• Ongoing Resourcing Scheme (ORS)
  • Speech-language (communication) service
  • Behaviour and Support services (BSS)
  • In-class support (ICS)

Or be receiving additional learning support in their school. The student must meet all of the following requirements;

  • Has a current individual learning plan and;
  • Be receiving ongoing monitoring /support by school leader of additional learning e.g. SENCo, Learning Support Coordinator and;
  • Be working at least one level below the expected NZ curriculum level and;
  • Is receiving additional adult support in class for a minimum of two hours 1:1 (individual) or four hours (small group) per week i.e. from teachers, RTLB, RTLit, teacher aides or a combination of all. This additional learning support needs to have been in place for at least three months.

Assistive technology support is available only for individual students (not groups of students). The assistive technology fund supports a student’s presence, access to participation/engagement, and learning.

In addition, the student must be attending a registered school (compulsory education) or be formally exempt from school but residing in New Zealand.

Once you are sure the student is eligible please contact your local Assistive Technology Coordinator to confirm an application to the Ministry of Education is appropriate.

Trial of the RMHA system

A trial of a personal RMHA system is undertaken to ensure the RMHA system makes a significant difference to learning behaviours and outcomes. The school-based trial may be arranged by school staff or an audiologist but always includes the school team, which includes the teacher and specialist support staff (such as the Speech Language Therapist, RTLB, ORS teacher and SENCO/LSC).

Schools who wish to initiate a trial for an eligible student should contact their local Ministry office for support to trial the RMHA system and set up data collection systems.

Before the trial the team will identify the learning behaviours they expect the RMHA system to support. During the trial, school staff will monitor use of the equipment and the targeted learning behaviours to document what difference the RMHA system is making for the student's learning outcomes. In cases where APD specifically affects speech discrimination in background noise, it is likely that changes in learning behaviours will be evident immediately.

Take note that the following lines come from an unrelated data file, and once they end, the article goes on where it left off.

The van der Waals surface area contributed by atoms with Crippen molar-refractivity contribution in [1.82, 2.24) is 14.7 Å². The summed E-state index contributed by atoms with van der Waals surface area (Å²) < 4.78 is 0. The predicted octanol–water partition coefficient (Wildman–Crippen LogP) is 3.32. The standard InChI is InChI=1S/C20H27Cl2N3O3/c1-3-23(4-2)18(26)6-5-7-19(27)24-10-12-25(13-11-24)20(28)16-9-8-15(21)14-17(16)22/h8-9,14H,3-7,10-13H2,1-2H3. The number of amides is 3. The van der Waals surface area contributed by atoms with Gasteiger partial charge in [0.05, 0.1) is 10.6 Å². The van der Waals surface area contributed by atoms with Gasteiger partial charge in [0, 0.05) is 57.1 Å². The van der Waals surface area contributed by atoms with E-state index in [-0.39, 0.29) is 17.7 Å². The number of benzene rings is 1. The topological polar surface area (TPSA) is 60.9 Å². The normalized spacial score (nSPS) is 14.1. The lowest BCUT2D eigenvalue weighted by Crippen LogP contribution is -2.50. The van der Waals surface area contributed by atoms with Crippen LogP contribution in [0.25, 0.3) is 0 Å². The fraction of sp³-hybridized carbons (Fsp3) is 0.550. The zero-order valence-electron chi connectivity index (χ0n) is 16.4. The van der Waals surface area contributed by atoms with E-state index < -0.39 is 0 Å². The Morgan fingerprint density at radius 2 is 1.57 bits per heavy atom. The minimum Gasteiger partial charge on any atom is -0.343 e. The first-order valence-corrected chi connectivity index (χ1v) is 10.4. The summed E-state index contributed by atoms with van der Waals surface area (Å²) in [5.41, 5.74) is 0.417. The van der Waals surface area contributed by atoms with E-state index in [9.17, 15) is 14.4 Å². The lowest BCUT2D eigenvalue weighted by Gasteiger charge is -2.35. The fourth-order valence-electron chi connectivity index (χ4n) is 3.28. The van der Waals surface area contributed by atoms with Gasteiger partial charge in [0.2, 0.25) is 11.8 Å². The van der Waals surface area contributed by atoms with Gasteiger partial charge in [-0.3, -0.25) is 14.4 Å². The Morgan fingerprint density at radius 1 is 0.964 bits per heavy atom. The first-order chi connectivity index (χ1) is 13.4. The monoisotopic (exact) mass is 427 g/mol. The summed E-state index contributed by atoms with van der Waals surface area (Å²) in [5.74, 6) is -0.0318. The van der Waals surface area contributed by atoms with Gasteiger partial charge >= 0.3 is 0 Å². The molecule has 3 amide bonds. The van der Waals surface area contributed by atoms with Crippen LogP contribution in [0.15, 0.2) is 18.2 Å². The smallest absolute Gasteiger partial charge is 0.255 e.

The length of the trial is usually between two to four weeks but longer trials are sometimes necessary to ensure that the technology is making a difference, showing accurate listening benefit and results. If no significant changes to the targeted learning behaviours are noted after the trial period the device would be returned to the Ministry of Education.

Making a RMHA application

If the trial is successful, an Assistive technology  Auditory Processing Disorder application form [DOCX, 160 KB] is completed so that the personal RMHA system can be allocated to the school to support the individual student.

Can RMHA be used at home?

Items allocated through the Ministry’s assistive technology service are allocated to, and owned, by the school. RMHA systems can go home as long as there is an agreement between the school principal and parents/whānau.

Each school has an insurance cover to at least the equivalent level of that provided by the Ministry of Education’s ‘Risk Management Scheme for School Contents’ policy. This insurance policy covers all assistive technology while it is being used for educational purposes at school as well as off-site, in transit and at home.

The principal may also make an agreement with parents about the responsibilities for the care and safety of equipment when it is at home. This is more likely if the items have previously been lost or broken at home and have been replaced.

Please refer to our insurance and repairs fact sheet for more information about the Ministry’s ongoing support in case of loss or damage.

What happens when a student transitions between schools?

Students with RMHA systems who are changing schools should take their allocated assistive technology with them.

The transition should be planned so that information about the purpose of the specific assistive technology and the way it is used is shared with the new school, including a copy of the original APD application form. With permission from the family/whānau, this might include specific examples of the purpose and use of the RMHA system.

For more ideas and resources:

Last reviewed: Has this been useful? Give us your feedback